We are absolutely delighted to announce that the ceramic poppies from the installation Blood Swept Lands and Seas of Red have all been sold.

To date over 860,000 poppies have been delivered to their new owners. We are making the final few UK deliveries over the next week, with all international deliveries expected to be completed by the end of April.

A project of this size and scale has been both rewarding and challenging. We are grateful for your patience while the poppies were being delivered.

Each of the service charity partners has received a staggering £1.2m and you can find out here how they are already using this money to help their causes. We anticipate that this figure will rise even further once we complete our accounts.

The project officially comes to a close on 10 April 2015 but further information and support, if required is available on the following links:
  • For information about poppy delivery, contact our delivery partner at this page.
  • For product information about the ceramic poppies and work by Paul Cummins, contact this email address.
  • For information about the Tower of London Remembers project, visit this page.
On behalf of the whole team and our charity partners we offer our heartfelt thanks for all your support.
Paul Cummins Ceramics Blood Swept Lands and Seas of Red CIC

Historic Royal Palaces is an independent charity that looks after the Tower of London, Hampton Court Palace, the Banqueting House, Kensington Palace, Kew Palace and Hillsborough Castle.

Paul Cummins is an international ceramic artist with a passion for hand-making ceramic pieces inspired by nature. Over the last ten years Paul has worked on over 30 commissions, exhibiting all over the world.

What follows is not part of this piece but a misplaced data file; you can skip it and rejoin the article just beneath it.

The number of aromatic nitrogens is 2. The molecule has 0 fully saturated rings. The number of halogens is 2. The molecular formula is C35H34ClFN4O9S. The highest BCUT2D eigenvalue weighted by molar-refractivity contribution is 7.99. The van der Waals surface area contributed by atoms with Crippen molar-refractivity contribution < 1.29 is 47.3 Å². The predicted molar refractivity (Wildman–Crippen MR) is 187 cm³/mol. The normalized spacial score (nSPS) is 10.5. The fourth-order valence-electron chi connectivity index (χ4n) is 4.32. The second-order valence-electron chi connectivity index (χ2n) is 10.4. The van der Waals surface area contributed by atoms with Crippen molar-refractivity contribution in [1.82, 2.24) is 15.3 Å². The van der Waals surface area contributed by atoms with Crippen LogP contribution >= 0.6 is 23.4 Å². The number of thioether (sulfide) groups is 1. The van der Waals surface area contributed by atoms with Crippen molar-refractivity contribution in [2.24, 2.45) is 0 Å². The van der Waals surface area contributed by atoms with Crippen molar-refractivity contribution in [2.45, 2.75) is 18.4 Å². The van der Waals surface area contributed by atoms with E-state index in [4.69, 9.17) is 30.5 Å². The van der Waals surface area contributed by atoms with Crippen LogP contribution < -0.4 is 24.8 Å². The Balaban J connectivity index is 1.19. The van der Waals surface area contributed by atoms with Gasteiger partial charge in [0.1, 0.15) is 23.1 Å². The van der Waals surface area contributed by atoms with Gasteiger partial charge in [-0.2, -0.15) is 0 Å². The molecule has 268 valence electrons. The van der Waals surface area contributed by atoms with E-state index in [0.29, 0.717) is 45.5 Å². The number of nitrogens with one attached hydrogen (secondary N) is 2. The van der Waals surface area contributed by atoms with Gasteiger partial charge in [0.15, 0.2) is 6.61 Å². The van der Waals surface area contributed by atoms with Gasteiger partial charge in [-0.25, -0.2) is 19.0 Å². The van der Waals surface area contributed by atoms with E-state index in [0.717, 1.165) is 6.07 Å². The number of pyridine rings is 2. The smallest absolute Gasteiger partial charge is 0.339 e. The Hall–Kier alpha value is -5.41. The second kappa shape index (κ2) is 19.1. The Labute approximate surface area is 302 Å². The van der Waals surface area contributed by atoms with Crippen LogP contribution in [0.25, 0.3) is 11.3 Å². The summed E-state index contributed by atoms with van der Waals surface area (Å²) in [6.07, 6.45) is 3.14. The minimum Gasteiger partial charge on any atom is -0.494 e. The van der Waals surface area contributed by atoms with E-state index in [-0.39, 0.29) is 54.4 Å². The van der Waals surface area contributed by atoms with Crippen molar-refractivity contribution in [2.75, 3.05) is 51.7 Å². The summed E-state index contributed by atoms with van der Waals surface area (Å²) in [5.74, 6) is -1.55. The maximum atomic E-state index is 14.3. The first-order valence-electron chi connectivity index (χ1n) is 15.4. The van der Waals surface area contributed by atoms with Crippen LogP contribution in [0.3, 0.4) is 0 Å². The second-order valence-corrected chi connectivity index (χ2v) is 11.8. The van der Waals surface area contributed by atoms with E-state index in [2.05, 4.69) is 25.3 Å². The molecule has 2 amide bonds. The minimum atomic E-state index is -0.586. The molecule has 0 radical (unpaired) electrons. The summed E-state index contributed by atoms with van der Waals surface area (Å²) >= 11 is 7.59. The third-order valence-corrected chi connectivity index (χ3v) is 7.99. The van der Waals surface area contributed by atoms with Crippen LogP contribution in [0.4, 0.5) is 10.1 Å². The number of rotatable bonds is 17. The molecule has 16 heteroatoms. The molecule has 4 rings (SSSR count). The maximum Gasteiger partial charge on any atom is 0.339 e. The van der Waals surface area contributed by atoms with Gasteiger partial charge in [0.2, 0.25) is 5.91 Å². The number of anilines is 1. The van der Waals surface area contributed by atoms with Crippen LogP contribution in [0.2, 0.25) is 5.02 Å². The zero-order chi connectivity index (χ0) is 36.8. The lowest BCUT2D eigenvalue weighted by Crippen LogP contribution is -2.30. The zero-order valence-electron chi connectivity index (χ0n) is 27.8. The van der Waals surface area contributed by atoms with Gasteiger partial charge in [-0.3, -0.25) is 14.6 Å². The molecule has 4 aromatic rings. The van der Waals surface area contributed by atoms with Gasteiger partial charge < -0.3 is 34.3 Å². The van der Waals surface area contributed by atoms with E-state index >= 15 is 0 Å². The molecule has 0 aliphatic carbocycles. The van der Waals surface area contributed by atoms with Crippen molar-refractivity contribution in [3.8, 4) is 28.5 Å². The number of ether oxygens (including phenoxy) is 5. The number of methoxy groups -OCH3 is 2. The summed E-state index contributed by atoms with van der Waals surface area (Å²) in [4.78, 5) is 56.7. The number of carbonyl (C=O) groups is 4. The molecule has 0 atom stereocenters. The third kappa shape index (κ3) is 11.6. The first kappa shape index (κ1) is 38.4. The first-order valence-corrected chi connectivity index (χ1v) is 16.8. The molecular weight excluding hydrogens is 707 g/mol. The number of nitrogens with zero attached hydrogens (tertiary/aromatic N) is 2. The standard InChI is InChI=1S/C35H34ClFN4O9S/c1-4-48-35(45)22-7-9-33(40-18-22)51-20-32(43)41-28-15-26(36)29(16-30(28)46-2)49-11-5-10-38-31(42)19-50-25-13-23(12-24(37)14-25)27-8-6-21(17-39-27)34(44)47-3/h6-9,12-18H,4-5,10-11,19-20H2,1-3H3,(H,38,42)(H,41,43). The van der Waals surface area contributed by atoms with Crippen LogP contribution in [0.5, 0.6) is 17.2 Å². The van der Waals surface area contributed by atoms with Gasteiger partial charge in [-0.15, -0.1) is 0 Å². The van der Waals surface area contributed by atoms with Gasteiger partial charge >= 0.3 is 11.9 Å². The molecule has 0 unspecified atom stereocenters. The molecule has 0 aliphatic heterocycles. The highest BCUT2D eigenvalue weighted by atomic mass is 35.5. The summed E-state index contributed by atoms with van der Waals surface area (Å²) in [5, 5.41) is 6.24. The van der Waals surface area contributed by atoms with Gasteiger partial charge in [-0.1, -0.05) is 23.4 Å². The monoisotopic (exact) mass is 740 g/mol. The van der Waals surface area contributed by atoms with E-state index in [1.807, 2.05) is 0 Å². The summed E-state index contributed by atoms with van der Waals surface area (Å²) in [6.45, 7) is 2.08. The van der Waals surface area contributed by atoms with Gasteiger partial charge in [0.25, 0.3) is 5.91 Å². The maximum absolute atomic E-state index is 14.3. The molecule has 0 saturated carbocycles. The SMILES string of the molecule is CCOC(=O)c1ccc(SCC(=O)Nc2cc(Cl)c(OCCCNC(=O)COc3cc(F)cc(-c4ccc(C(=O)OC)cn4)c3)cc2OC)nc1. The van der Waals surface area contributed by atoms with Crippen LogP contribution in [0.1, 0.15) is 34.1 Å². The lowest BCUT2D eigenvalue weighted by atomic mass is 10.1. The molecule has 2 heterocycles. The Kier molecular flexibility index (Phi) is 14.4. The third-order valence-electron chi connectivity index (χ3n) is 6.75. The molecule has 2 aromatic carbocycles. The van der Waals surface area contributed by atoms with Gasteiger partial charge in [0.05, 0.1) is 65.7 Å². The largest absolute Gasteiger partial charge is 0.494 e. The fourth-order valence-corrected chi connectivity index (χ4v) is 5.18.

Tom Piper has been Associate Designer for the Royal Shakespeare Company since 2004, and was closely involved in the redevelopment of the Royal Shakespeare Theatre. His theatre credits include over 30 productions for the RSC, including the award-winning History series.



So, some of the money we paid went to charitable British Servicemen organizations. I have a cousin who served in the British Army and served in Bosnia and the first Gulf War.  We are very happy with all aspects of the Anniversary project.

Some extra links for you to cruise:
  • Take a video tour of the Tower of London
  • See how the poppies were made in this video   (see part way down the page.)
  • A photographic display of the dismantling of the project here 


~*~*~*~*~*~*~*~*~*~*~


Please meet my Dad, who was the little baby Frank being held by his Dad by the Tower of London.


... and here he is modelling his new silk / yak fine herringbone twill scarf, woven by me.


Sadly we have received medical word that Dad won't be with us for many more days or weeks as he transitions into most likely a hospice setting.   

I know you'll understand if I may not post very often for the next while as we visit and spend time with Dad and family, but I will continue to weave when I can as I find that calming.   Its a long eight yard  continuous warp for  2/2 twill plaid towels and I'll post about them once they are complete.